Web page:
Buttermilk Brûlée Pie

Crust:
1 1⁄4 c. all-purpose flour
1 T. sugar
1/4 t. salt
1/4 t. baking powder
6 T. butter, cold
2 t. shortening, cold
2-3 T. ice water

Filling:
1 c. buttermilk
2/3 c. sugar
1/2 c. unsalted butter
4 egg yolks
1 whole egg
1 vanilla bean
Dash salt
Juice of one lemon
2 T. sugar

Crust: Mix dry ingredients in a large bowl. Using your fingers or a pastry blender, quickly work in butter and shortening until the pieces are pea-sized. Add enough water to form a soft dough, taking care not to over-mix. Refrigerate for 30 minutes.

Preheat oven to 375°F. Remove pie crust from refrigerator and let rest at room temperature for 10 minutes before rolling out. Roll out dough, prick all over with a fork and place in a pie pan. Bake for 15-20 minutes until the pastry begins to turn golden around the edges. Reduce oven temperature to 350°F.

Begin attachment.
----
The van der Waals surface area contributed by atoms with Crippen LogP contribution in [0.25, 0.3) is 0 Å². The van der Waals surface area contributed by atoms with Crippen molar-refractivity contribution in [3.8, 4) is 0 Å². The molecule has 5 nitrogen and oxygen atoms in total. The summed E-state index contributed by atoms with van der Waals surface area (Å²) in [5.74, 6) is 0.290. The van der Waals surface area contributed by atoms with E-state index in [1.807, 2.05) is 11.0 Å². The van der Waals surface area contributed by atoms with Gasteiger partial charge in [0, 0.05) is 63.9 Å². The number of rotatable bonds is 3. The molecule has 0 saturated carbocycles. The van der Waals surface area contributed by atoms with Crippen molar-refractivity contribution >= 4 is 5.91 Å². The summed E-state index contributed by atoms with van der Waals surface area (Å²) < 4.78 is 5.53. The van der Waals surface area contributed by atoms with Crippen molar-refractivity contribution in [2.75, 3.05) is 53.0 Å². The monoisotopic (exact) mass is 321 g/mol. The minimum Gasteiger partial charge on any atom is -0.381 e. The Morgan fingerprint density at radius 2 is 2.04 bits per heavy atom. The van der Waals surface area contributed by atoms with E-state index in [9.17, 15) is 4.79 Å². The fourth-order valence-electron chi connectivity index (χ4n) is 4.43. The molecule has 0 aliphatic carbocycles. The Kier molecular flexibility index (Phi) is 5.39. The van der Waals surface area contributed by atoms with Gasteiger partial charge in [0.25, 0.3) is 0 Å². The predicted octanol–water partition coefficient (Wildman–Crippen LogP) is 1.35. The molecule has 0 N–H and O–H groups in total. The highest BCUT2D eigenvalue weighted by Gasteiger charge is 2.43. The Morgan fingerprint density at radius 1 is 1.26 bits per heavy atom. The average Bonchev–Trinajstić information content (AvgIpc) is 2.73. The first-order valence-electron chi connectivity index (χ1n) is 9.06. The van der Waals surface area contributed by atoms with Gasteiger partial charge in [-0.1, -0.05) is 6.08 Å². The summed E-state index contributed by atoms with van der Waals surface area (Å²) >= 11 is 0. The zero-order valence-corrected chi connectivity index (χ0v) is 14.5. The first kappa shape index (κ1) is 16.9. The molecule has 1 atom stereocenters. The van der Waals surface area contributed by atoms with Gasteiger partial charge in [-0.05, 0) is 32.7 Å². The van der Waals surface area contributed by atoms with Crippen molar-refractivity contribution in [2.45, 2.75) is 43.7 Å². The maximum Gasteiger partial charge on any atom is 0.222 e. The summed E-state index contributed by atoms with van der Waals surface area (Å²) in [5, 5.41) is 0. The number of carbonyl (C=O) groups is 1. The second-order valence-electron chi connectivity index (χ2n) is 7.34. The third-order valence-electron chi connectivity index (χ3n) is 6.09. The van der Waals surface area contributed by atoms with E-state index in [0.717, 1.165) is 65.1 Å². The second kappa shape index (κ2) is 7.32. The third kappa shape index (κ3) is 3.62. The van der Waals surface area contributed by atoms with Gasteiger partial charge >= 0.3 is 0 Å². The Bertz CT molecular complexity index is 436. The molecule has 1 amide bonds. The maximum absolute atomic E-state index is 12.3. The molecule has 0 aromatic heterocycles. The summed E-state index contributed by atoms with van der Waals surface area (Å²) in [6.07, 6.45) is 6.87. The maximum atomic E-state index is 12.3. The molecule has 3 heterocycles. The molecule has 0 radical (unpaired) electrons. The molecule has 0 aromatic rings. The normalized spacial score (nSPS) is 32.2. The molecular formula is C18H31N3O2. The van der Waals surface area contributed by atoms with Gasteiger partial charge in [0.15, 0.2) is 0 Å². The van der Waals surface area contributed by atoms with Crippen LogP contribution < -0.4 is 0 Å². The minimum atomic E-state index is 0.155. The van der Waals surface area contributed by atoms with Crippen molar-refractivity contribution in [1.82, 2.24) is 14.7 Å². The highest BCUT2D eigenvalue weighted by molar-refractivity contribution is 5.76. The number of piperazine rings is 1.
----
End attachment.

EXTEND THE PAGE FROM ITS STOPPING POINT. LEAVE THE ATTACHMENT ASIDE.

Filling: In a medium saucepan, combine buttermilk and butter over medium heat. Scrape out the insides of the vanilla bean and add it to the buttermilk mixture. In a large bowl, mix eggs, sugar, salt, and lemon juice well. Remove buttermilk from heat once it begins to boil.

Let buttermilk cool for 15 minutes. Whisk egg mixture into the buttermilk. Pour into the pie crust and bake for 45 minutes or until the outside edge of
the custard has begun to set, and the inside is still jiggly. Let the pie cool for 15 minutes. Sprinkle 2 tbsp of
sugar over the top of the pie. Caramelize the sugar using a torch.


Apple Pie

Wheat Pie Crust:
3/4 c. wheat flour
1/2 c. all-purpose flour
1/2 t. salt
1 T. sugar
1/4 t. baking powder
1/4 c. shortening, cold and cubed
1/4 c. unsalted butter, cold and cubed
2-3 T. milk, cold

Filling:
4 T. unsalted butter
4 large apples, rinsed, cored, sliced across the center in thin slices
4 T. sugar
Juice of one lemon
1 T. apricot jelly, melted

Crust: Mix dry ingredients in a large bowl. Using your fingers or a pastry blender, quickly work in butter and shortening until the pieces are lentil-small pea sized. Add enough milk to get a soft dough formed, taking care not to over-mix. Place in the refrigerator for at least 30 minutes.